not much The name Blackmagic Pocket Cinema Camera Pro 6K is not only grandiose, but also criticized. With a thoughtful array of features and a focus on video first, it can overcome its heavy weight and medium battery life, making it the perfect stepping stone between traditional mirrorless shooters and high-end movie cameras.
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The BMPCC 6K Pro uses a Super 35mm sensor. One of the most popular sensor types For filmmakers for decades. Although technically smaller than a full-frame sensor, it is similar to an APS-C sensor. many photo cameras (although a bit wider). This camera also uses an EF lens mount, so you can use quite a variety of popular lenses.
Most notably, as the name suggests, this camera can shoot up to 6K footage, which is hard to find at this price point. Why do you want 6K footage? If your editing equipment can handle this, you’ll have a lot more flexibility in cropping, zooming, and tracking motion in post production without sacrificing photo quality. For productions on a small or no budget, a common way to achieve this flexibility is to shoot in 4K and distribute in 1080p, but 6K allows you to maintain that performance while outputting the highest resolution most people currently see.
The camera also supports shooting in Blackmagic RAW and Apple’s ProRes RAW format (the latter only supports up to 4K). Both formats are great for capturing as much detail as possible while shooting later and adjusting color grading. Blackmagic has also developed DaVinci Resolve, which started as a top rated color grading software, into a full video editing package that sometimes helps Adobe make money. So naturally, the camera comes with a free copy for $300. studio version of the app.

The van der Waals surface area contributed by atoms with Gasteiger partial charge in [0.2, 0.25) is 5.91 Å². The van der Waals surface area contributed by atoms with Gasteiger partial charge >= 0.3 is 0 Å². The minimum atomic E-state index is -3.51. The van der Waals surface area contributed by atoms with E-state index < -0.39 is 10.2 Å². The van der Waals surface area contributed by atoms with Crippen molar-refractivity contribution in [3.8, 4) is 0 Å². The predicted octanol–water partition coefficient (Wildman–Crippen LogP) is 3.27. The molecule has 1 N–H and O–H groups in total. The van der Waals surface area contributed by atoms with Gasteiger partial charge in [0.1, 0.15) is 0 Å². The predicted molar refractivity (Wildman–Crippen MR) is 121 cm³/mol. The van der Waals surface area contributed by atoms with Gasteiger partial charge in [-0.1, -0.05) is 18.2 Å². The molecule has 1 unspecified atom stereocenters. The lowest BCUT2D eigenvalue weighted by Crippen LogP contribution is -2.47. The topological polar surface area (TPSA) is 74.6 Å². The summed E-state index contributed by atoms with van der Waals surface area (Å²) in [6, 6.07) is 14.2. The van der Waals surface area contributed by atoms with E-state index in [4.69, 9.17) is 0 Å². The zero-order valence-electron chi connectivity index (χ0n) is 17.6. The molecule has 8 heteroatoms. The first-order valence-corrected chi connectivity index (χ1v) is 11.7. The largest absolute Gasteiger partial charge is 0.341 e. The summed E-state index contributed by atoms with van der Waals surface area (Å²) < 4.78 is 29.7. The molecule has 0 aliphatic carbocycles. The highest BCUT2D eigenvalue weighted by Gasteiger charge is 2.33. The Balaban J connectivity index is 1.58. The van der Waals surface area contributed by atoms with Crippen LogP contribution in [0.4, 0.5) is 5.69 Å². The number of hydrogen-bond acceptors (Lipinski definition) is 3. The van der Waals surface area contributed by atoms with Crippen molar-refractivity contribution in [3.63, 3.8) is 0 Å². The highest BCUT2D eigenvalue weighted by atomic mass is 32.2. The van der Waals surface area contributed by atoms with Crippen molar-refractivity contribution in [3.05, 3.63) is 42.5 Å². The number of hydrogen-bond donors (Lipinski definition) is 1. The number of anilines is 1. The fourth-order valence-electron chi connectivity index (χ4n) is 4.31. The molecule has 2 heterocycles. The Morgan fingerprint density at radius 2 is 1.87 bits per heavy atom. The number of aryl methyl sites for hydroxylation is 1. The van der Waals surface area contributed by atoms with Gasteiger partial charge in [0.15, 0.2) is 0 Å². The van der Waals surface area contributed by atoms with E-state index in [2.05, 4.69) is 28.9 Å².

The free version of DaVinci Resolve is already incredibly powerful, and most cinema cameras that fall into the 6K range are significantly more expensive than the BMPCC 6K Pro. It’s hard to find a cheaper entry point if you’re looking to get into professional-quality filmmaking.
The 6K Pro felt amazing when I first took it out of the box. A soft yet grippy, sharp LCD screen dominates the camera. Unlike most competing cameras, physical buttons are quite rare here, and all the buttons on the body have their place. A few physical buttons and dials on the right allow you to adjust settings like ISO and white balance without digging into the interface.
On the back of the camera is a button that automatically adjusts aperture and focus (if the lens supports these features), right next to the thumb of your right hand. Finally, along the top are three programmable buttons, which by default map to the False Color function, the default LUT, and the frame guide. However, you can change it to the most useful function while shooting.
Blackmagic Pocket Cinema Camera 6K Pro Review: Worth the Weight
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